Any dog would’ve been crazy to not jump in a glimmering above-ground pool at the Western Montana Fair at the Missoula Fairgrounds on Saturday, when humidity added to the high 80-degree temperature.
A crowd sitting on bleachers that overlooked the pool watched the dogs, perhaps with some envy, as they leaped from a turf-covered dock into the cool pool.
The competition was an official North American Diving Dogs event, which entails what the name suggests. Dogs leap as far out into the pool as possible to compete for height or distance.
Owners motivate their dogs to jump by throwing their favorite toy out in front of them. Hot temperatures don't hurt, either.
Karin Harrison, from Frenchtown, brought her Chesapeake Bay retriever named Huckleberry Finn, who she calls Finn for short. When her dog wasn't on the dock, Harrison sat under a sun tent decorated with ribbons from titles her dogs won in other competitions.
A judge measures the dogs' distance using a ruler on a banner than spans one side of the pool. A dogs distance determines their division, which range from shortest to longest and include novice, junior, senior, master and finally elite.
The "diving dogs" event at the fair, featuring various diving competitions, runs all weekend. Harrison said Finn got senior title Friday at the fair and is now working on his "master."
The audience cheered and whooped as Libby, a Russell terrier with her junior dock diving title, jumped after her favorite yellow rubber duck toy.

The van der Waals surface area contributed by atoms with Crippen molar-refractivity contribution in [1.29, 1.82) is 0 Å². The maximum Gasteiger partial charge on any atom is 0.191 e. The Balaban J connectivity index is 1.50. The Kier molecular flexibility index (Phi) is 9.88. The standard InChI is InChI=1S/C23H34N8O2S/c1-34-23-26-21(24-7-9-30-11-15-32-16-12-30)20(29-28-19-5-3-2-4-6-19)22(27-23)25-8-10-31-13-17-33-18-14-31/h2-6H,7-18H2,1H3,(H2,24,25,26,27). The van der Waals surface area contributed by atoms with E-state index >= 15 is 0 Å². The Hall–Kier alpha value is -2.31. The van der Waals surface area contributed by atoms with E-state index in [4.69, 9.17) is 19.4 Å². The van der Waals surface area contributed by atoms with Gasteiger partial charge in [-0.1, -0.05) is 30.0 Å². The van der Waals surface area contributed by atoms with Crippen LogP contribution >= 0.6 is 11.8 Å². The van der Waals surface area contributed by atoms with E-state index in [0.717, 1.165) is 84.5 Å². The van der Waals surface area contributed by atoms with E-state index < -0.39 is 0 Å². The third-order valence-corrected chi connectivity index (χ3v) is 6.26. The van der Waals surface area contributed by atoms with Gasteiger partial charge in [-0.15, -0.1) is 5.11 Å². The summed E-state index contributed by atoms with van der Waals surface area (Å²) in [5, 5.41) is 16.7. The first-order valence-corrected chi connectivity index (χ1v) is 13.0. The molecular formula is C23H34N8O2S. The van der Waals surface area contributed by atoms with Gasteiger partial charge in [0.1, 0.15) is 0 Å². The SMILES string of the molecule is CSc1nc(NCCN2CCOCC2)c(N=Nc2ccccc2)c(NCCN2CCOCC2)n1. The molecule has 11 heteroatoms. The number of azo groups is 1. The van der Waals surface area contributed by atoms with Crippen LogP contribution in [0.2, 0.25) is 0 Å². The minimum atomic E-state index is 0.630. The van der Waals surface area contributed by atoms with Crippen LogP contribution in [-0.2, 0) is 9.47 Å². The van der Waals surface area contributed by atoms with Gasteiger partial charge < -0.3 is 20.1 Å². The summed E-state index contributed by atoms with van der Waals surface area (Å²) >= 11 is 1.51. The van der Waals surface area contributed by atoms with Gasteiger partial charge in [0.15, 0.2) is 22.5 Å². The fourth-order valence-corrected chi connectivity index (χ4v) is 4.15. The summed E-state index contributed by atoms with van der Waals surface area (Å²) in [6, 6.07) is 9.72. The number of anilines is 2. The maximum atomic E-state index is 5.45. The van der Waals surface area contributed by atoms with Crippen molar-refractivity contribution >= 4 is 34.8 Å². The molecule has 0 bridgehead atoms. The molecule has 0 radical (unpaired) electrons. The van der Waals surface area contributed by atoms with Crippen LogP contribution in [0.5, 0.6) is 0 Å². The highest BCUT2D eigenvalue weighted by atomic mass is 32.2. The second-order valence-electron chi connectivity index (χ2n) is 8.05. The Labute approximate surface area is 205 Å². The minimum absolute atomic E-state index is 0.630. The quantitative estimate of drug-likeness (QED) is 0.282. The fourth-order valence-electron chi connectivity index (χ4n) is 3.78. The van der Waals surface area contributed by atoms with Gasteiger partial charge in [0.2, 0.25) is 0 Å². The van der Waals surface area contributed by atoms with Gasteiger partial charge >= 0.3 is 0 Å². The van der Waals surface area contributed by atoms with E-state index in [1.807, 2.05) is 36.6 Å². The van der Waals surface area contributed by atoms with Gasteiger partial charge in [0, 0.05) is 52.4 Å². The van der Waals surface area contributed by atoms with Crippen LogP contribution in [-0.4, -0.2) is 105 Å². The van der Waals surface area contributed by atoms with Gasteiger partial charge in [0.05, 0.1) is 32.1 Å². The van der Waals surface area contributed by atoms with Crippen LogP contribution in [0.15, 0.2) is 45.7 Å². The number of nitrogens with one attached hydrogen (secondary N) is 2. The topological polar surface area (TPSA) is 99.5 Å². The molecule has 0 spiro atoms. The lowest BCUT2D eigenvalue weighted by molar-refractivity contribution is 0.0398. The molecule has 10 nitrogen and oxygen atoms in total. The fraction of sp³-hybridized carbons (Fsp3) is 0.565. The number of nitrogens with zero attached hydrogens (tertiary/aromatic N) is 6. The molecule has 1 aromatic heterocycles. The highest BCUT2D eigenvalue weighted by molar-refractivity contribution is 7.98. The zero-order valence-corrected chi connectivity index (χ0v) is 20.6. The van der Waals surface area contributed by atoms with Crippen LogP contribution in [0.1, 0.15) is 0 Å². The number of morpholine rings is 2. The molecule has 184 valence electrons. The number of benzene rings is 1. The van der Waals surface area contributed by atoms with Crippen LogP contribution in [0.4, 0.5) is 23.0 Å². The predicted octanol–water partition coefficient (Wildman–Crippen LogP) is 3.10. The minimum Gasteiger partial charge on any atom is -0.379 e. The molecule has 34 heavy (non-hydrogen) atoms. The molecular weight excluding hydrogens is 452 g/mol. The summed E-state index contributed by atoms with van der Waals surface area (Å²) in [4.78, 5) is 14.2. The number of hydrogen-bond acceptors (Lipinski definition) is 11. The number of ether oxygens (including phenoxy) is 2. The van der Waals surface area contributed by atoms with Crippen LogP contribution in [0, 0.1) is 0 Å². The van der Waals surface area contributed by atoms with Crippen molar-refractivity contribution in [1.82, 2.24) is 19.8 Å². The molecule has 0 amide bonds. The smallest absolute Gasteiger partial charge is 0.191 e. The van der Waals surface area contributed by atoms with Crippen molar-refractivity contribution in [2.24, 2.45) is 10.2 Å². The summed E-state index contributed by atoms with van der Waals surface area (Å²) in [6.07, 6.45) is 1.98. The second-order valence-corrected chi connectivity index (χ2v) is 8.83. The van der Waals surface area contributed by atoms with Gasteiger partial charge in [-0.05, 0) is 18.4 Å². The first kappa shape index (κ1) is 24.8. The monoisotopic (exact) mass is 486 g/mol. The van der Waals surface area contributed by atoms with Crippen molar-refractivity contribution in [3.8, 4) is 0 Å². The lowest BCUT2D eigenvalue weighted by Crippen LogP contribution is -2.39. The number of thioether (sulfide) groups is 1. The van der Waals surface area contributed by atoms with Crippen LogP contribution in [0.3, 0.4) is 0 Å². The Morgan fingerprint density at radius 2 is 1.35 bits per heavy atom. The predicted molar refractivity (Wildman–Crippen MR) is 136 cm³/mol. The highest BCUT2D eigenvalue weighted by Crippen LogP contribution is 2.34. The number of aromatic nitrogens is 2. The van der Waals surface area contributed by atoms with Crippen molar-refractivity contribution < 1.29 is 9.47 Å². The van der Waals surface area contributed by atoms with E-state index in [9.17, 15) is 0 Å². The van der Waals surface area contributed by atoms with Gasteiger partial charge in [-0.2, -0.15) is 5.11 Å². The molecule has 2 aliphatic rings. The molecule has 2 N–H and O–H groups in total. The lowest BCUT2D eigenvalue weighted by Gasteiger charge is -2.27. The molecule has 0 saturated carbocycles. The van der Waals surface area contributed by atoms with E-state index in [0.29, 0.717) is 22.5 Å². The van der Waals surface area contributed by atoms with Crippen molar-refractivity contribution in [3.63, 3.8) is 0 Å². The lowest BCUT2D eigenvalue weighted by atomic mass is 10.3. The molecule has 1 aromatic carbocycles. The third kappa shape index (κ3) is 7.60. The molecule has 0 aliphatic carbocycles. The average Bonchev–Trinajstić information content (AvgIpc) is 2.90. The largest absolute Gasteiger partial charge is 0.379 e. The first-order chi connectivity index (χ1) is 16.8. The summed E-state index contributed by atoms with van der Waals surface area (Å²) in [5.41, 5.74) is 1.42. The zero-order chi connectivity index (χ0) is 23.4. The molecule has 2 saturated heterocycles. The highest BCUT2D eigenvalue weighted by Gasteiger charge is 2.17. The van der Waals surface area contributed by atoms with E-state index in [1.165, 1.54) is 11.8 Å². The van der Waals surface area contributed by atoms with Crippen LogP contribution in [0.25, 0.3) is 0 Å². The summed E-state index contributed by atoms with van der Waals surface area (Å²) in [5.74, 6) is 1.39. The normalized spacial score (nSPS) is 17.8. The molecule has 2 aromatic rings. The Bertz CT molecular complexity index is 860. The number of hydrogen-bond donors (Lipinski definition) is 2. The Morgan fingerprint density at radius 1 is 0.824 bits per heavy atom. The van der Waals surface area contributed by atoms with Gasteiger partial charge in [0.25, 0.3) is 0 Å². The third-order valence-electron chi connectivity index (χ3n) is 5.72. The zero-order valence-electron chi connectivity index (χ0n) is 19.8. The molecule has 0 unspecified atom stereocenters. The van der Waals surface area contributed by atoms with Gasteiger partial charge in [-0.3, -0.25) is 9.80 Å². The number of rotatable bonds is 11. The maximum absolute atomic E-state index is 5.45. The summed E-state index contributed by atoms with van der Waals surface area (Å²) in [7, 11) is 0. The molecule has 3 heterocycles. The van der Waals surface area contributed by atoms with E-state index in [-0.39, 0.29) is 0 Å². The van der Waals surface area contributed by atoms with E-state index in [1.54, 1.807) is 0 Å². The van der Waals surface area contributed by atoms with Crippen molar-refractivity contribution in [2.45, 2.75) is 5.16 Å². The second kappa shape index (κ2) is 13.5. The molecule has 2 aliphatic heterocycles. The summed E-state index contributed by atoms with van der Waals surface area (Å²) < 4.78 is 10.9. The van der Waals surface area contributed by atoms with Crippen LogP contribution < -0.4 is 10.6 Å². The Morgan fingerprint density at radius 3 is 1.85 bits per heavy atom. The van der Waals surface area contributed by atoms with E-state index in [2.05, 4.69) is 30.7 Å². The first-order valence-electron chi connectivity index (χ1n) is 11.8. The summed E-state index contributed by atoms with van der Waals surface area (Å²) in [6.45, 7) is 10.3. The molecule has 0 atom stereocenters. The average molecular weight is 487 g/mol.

"Small dogs are always the crowd favorite," said Debi Hanson, Libby's owner.
Hanson, from Idaho, said she just started competing with her dogs this year but she's already "got it all down."
Hanson said she practices with her dogs in her pool at home, although any pond or lake will do.
She also brought her Golden retriever named Moose, and his favorite toy — which she withholds for competitions, and a dog-print towel.
Wearing pink Crocs and sporting a paw tattoo flanked by angel wings, Hanson said she also participates in other events with her dogs like obedience, agility and barn hunt competitions.
She said she likes dock diving, in particular, because it's a low-impact sport, but she also enjoys meeting people at the events.
"Everybody helps everybody," she said. "Everybody holds everyone’s dogs and it's a lot of fun."